By KEVIN GRAY | Associated Press

HAVANA—Dozens of 1960s-era sewing machines hum in the room off a cobblestone street in Old Havana, the drone mixing with strains of salsa music and the chatter of elderly women at work.

Hunched over their tables, seamstresses twist and shape long strips of linen and cotton while a manager shouts out orders and keeps watch as they sew and stitch a tropical shirt that is a symbol of Cuban pride.

The guayabera—the boxy, pleated shirt known for comfort and coolness—is experiencing a revival in the tattered workshops of Cuban fashion designers and state-run clothiers.

Guayaberas have gone mainstream in the United States and Europe. Perry Ellis has introduced a line; so has the trendy store Urban Outfitters. Even Land’s End sells them.

But Cuba made them famous. The loose-fitting shirts are as Cuban as rum and cigars: Fidel Castro’s bodyguards often sport guayaberas, most Cuban men own at least one, and the shirts remain the dress of choice for any formal occasion.

Now Cuban designers are dreaming of going global, first targeting the growing number of tourists to the island, with the eventual goal of penetrating markets abroad. Washington’s four-decade-old trade embargo shuts off the potentially lucrative U.S. market for now.

Linen and cotton guayaberas ranging from $25 to $100 hang for sale at hotel gift shops alongside portraits of revolutionary Ernesto “Che” Guevara and compact discs of salsa. There’s even a twist on the classic: guayabera dresses and shirts for women.

Designer Nancy Pelegrin, who sews handmade guayaberas at her simple Havana home, says she was struck by the interest from foreigners, many of them Americans, Germans and Mexicans.

“They are just loco for them,” she says. “It’s a classic look with an added plus: It can help hide some of those undesired shapes of your figure.”

Worn untucked, the guayabera is about comfort. Usually lightweight, it has clean lines and a four-pocket front with decorative embroidery and a flat collar.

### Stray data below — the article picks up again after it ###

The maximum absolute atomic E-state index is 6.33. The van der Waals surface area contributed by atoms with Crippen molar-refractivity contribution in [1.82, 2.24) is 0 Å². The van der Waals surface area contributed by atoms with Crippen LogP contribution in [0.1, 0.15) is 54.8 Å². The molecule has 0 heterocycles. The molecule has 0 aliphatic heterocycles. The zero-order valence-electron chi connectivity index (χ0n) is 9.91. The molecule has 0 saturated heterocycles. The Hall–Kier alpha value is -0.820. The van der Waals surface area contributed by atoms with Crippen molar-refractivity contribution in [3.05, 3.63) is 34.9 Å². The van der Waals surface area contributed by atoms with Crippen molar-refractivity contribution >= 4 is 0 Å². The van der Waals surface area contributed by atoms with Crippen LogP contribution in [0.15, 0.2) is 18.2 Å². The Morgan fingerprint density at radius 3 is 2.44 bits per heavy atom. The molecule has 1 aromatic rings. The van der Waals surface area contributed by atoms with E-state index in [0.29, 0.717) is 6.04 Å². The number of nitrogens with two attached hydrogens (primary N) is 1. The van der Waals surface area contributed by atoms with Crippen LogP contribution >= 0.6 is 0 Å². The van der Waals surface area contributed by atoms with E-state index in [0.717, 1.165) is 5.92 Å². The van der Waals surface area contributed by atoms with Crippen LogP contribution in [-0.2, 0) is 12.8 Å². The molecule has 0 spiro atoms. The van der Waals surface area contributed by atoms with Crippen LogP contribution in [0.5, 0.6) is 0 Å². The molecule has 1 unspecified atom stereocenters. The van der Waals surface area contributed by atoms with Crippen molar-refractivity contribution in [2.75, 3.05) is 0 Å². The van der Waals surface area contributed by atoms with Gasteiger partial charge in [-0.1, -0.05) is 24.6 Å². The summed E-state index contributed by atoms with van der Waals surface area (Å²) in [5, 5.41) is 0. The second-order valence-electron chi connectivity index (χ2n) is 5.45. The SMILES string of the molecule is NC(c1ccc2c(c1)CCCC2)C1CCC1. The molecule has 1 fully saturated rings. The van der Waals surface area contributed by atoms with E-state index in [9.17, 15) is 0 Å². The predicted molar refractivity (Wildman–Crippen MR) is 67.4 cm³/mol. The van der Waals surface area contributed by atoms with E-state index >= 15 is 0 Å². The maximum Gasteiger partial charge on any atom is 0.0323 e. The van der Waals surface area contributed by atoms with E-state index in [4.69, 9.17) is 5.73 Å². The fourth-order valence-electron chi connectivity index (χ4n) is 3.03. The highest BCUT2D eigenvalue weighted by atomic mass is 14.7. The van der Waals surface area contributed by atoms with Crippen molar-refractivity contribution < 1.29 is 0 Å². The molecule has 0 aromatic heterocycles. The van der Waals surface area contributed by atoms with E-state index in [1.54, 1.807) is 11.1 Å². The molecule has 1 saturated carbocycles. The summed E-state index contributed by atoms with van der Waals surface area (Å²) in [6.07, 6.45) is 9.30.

Gisele Vivier, a 24-year-old tourist from Montepelier, France, fingers her way through white cotton guayabera shirts at the Quitrin shop. She plunks down $25 for one, saying she is buying it for a fashion-conscious friend back home.

“They go with the retro look that’s big in Europe,” she says. “They’re totally hip. How can you come to Cuba and not buy one?”

Many high-profile visitors to the island have not been able to resist.

Ernest Hemingway donned a guayabera in the 1950s when he lived and wrote from the island. Jimmy Carter wore a crisp white one during his visit last year as the first former American president to tour the island since Castro came to power in 1959.

Paradoxically, as the guayabera garners fashion headlines abroad, its popularity appears to be waning at home. These days, most Cubans prefer T-shirts and knit shirts to beat the Caribbean heat, having all but abandoned the guayabera as daily casual wear.

“It’s seen more as the dress of older people,” says Martha Gonzalez, a 47-year-old saleswoman. “Ay! But I still can’t think of anything more elegant than a man in a crisp guayabera.”

The guayabera’s origins are disputed, but most people agree the shirt was first fashioned in central Cuba in the late 18th century.

According to lore, an affluent landowner from the countryside discovered a lightweight cotton material during a shopping trip in Havana. Returning home, he asked his wife to make a shirt with multiple pockets.

His workers copied the style, calling the shirt yayabera after the nearby Yayabo River. The name eventually became guayabera for the guayaba, or guava trees, which grew nearby.

Wearing guayaberas became a political statement during Cuba’s fight for independence from Spain in the late 1880s.

Today, Castro’s bodyguards are among the most visible Cubans wearing the white tropical shirts as their uniform. That, some Cubans say, may partially explain why the shirt has fallen out of favor at home.

“Some guys worry they might be confused with being one of the security guards,” says Martin Huesa, a 32-year-old worker.

But retiree Oscar Martinez, 82, insists the guayabera’s look and appeal is timeless. He says he wears all four in his closet—the oldest of which is 15 years old.

“The ladies still love them,” he says with a grin. “And nothing makes you look better.”